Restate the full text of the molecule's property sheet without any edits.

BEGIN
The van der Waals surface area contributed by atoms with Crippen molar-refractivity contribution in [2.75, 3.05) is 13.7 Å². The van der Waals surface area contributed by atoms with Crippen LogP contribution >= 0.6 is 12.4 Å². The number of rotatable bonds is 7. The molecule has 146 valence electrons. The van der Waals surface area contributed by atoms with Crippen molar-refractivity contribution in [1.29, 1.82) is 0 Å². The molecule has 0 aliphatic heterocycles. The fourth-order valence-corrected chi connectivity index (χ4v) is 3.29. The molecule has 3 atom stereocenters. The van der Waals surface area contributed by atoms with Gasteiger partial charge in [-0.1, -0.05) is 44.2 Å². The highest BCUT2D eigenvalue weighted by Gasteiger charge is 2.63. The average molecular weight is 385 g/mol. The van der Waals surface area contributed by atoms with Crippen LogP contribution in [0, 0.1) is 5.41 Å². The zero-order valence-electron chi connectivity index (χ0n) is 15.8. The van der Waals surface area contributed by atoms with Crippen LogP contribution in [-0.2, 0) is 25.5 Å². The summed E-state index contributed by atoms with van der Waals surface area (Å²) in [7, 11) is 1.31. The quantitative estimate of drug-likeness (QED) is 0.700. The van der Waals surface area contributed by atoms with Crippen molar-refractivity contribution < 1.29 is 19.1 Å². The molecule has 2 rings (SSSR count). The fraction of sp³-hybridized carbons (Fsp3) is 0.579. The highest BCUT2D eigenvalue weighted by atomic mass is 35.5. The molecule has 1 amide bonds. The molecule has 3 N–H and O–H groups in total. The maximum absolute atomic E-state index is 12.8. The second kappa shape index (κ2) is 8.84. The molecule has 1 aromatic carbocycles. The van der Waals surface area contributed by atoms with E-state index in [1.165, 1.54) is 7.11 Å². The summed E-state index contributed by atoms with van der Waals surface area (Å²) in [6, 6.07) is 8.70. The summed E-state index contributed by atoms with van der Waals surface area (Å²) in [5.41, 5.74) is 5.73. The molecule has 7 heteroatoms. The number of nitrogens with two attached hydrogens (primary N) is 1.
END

The van der Waals surface area contributed by atoms with Crippen molar-refractivity contribution in [2.75, 3.05) is 13.7 Å². The van der Waals surface area contributed by atoms with Crippen LogP contribution >= 0.6 is 12.4 Å². The number of rotatable bonds is 7. The molecule has 146 valence electrons. The van der Waals surface area contributed by atoms with Crippen molar-refractivity contribution in [1.29, 1.82) is 0 Å². The molecule has 0 aliphatic heterocycles. The fourth-order valence-corrected chi connectivity index (χ4v) is 3.29. The molecule has 3 atom stereocenters. The van der Waals surface area contributed by atoms with Gasteiger partial charge in [-0.1, -0.05) is 44.2 Å². The highest BCUT2D eigenvalue weighted by Gasteiger charge is 2.63. The average molecular weight is 385 g/mol. The van der Waals surface area contributed by atoms with Crippen LogP contribution in [0, 0.1) is 5.41 Å². The zero-order valence-electron chi connectivity index (χ0n) is 15.8. The van der Waals surface area contributed by atoms with Crippen LogP contribution in [-0.2, 0) is 25.5 Å². The summed E-state index contributed by atoms with van der Waals surface area (Å²) in [7, 11) is 1.31. The quantitative estimate of drug-likeness (QED) is 0.700. The van der Waals surface area contributed by atoms with Crippen molar-refractivity contribution < 1.29 is 19.1 Å². The molecule has 2 rings (SSSR count). The fraction of sp³-hybridized carbons (Fsp3) is 0.579. The highest BCUT2D eigenvalue weighted by atomic mass is 35.5. The molecule has 1 amide bonds. The molecule has 3 N–H and O–H groups in total. The maximum absolute atomic E-state index is 12.8. The second kappa shape index (κ2) is 8.84. The molecule has 1 aromatic carbocycles. The van der Waals surface area contributed by atoms with E-state index in [1.165, 1.54) is 7.11 Å². The summed E-state index contributed by atoms with van der Waals surface area (Å²) in [6, 6.07) is 8.70. The summed E-state index contributed by atoms with van der Waals surface area (Å²) in [5.41, 5.74) is 5.73. The molecule has 7 heteroatoms. The number of nitrogens with two attached hydrogens (primary N) is 1.